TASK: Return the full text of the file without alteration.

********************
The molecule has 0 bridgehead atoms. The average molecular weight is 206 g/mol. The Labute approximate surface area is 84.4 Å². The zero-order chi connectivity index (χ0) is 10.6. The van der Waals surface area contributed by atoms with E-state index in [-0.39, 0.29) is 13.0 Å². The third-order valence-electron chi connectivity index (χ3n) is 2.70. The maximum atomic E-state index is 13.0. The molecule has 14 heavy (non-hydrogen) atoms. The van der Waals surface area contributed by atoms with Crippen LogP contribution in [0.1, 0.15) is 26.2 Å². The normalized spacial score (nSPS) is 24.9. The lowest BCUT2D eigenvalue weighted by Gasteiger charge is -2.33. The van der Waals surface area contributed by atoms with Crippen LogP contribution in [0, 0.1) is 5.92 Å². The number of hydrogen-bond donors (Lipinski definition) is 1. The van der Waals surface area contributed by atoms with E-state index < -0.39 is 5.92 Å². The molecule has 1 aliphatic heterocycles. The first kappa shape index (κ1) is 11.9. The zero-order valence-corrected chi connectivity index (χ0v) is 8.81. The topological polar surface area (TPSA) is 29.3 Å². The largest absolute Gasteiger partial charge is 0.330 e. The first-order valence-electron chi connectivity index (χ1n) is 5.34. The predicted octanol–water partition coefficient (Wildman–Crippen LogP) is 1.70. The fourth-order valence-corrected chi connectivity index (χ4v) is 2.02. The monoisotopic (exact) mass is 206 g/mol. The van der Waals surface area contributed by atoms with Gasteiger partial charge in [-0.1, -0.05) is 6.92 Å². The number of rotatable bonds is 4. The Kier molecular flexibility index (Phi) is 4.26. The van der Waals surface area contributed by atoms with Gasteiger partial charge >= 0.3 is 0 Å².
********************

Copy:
The molecule has 0 bridgehead atoms. The average molecular weight is 206 g/mol. The Labute approximate surface area is 84.4 Å². The zero-order chi connectivity index (χ0) is 10.6. The van der Waals surface area contributed by atoms with E-state index in [-0.39, 0.29) is 13.0 Å². The third-order valence-electron chi connectivity index (χ3n) is 2.70. The maximum atomic E-state index is 13.0. The molecule has 14 heavy (non-hydrogen) atoms. The van der Waals surface area contributed by atoms with Crippen LogP contribution in [0.1, 0.15) is 26.2 Å². The normalized spacial score (nSPS) is 24.9. The lowest BCUT2D eigenvalue weighted by Gasteiger charge is -2.33. The van der Waals surface area contributed by atoms with Crippen LogP contribution in [0, 0.1) is 5.92 Å². The number of hydrogen-bond donors (Lipinski definition) is 1. The van der Waals surface area contributed by atoms with E-state index < -0.39 is 5.92 Å². The molecule has 1 aliphatic heterocycles. The first kappa shape index (κ1) is 11.9. The zero-order valence-corrected chi connectivity index (χ0v) is 8.81. The topological polar surface area (TPSA) is 29.3 Å². The largest absolute Gasteiger partial charge is 0.330 e. The first-order valence-electron chi connectivity index (χ1n) is 5.34. The predicted octanol–water partition coefficient (Wildman–Crippen LogP) is 1.70. The fourth-order valence-corrected chi connectivity index (χ4v) is 2.02. The monoisotopic (exact) mass is 206 g/mol. The van der Waals surface area contributed by atoms with Gasteiger partial charge in [-0.1, -0.05) is 6.92 Å². The number of rotatable bonds is 4. The Kier molecular flexibility index (Phi) is 4.26. The van der Waals surface area contributed by atoms with Gasteiger partial charge >= 0.3 is 0 Å².